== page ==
As friends and followers of this blog probably know by now, I moved to Dorset at the end of May after 40 years living near or in London. We spent six weeks in temporary accommodation with my mother-in-law and our cat Monty, with just some basic furniture and effects to enable us to function and continue to work day to day (my husband runs his own business, working from home). Meanwhile, the bulk of our furniture and belongings went into storage. Three days after we moved into our new home on the island of Portland, near Weymouth, a large Pickfords van arrived to deliver our effects and left us a few hours later surrounded by packing boxes. The efficiency of Pickfords’ packing service ensured that every box was clearly marked, though some were rather ambiguous, such as “shoes and books” – which turned out to contain all the files associated with my London piano teaching practice. As I gradually unpacked, drawing our possessions out of their wrapping paper, a certain item – a book or a vase – would elicit a response or a Proustian rush of memory. Finding photos of my son as a baby and little boy were particularly poignant and special (he is now 20, living in his own flat and working as a chef at one of London’s top hotels).
It also occurred to me, as I worked my way through the boxes, that being reunited with these items, accumulated over a marriage of nearly 30 years and remembering how and why they came into our home and our joint lives, was like reacquainting myself with piano repertoire I had learnt previously. Just as I recalled why that mid-century white vase was special, so I also recalled what I liked about the repertoire and why I selected it in the first place. Some pieces go back a long way in my piano life – to when I was a teenager (Schubert’s D899 Impromptus, Mozart’s Fantasies), or when I was starting to play the piano seriously again as an adult (Bach’s Preludes and Fugues, Chopin’s Nocturnes). Others have more recent heritage – the music I learnt for my performance Diplomas or pieces played in concerts, which will always remain special because of their association with positive and enjoyable performances.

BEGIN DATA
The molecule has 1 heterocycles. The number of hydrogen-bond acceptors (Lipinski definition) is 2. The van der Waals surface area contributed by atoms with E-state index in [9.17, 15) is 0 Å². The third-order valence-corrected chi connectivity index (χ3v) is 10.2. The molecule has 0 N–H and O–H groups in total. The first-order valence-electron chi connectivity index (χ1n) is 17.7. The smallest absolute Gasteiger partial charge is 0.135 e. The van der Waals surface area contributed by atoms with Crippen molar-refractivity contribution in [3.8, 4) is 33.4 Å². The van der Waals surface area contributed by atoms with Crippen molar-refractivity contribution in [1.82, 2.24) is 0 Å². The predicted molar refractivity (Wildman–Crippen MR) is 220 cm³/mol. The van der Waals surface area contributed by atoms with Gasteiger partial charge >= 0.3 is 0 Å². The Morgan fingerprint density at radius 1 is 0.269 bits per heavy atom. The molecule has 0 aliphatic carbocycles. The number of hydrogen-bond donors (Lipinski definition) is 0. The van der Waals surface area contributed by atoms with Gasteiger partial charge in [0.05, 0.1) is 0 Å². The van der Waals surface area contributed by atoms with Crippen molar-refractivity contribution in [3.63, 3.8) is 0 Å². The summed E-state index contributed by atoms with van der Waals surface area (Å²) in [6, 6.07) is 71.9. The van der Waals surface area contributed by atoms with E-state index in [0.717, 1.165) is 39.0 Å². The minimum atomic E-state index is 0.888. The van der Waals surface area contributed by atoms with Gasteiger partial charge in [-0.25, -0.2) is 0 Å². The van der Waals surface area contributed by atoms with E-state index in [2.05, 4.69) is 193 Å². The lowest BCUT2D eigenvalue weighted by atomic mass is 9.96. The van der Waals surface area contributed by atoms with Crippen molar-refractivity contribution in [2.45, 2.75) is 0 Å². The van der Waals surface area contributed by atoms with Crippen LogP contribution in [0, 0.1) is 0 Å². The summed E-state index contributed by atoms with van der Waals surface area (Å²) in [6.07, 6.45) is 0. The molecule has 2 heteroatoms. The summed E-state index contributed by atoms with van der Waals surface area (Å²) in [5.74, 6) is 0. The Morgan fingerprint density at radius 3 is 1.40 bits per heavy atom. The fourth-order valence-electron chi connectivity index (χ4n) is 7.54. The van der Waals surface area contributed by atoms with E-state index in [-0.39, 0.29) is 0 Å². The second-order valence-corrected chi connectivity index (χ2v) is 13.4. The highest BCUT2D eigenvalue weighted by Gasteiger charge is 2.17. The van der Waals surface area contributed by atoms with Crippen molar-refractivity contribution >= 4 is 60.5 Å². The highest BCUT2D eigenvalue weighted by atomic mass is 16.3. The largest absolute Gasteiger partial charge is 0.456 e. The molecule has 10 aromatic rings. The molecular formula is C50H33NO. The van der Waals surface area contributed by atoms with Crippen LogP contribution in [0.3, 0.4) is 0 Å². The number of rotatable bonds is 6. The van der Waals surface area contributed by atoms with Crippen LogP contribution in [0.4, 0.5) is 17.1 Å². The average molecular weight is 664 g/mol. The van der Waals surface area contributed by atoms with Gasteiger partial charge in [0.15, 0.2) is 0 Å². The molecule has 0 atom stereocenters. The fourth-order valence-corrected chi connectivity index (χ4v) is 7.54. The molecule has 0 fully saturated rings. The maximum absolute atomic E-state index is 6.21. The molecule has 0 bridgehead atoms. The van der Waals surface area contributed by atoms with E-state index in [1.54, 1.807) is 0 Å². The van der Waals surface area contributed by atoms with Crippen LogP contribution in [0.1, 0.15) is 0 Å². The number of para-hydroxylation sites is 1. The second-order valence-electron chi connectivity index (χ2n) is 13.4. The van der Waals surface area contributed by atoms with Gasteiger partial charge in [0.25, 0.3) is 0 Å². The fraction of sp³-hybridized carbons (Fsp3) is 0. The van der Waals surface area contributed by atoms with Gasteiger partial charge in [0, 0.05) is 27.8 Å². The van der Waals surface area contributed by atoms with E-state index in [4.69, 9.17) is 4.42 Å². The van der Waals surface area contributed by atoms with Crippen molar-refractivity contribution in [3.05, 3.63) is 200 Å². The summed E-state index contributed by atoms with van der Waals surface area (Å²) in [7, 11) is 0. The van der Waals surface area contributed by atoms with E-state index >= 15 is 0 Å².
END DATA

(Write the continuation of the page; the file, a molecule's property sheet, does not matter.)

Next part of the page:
Returning to previously-learnt repertoire can be extremely satisfying – like reacquainting oneself with an old friend, while also making a new friendship. Some pieces reveal their subtleties and qualities more slowly than others and benefit from a cycle of work, rest, work, rest. A prime example for me is Mozart’s Rondo in A minor, K511, a profoundly emotional and complex work which I revisited four times and will work on again this autumn, such is the work’s appeal and breadth. Picking up a piece again after a long absence often offers new insights into that work, revealing details one may not have spotted the first time round, while time away from the music – perhaps spent listening or reading about it – helps one crystallise thoughts and form new ideas to put into practice. It can be surprisingly easy to bring previously-learnt work back into one’s fingers, and this ease is a good sign – that one learnt the work deeply in the first place.
At the time of writing, my grand piano is still in storage with a friend in London. In the meantime, I have been enjoying listening to music I’ve previously learnt while also considering new repertoire for performance later this year.
Oh, and I’ve also been enjoying the fantastic scenery on Portland…..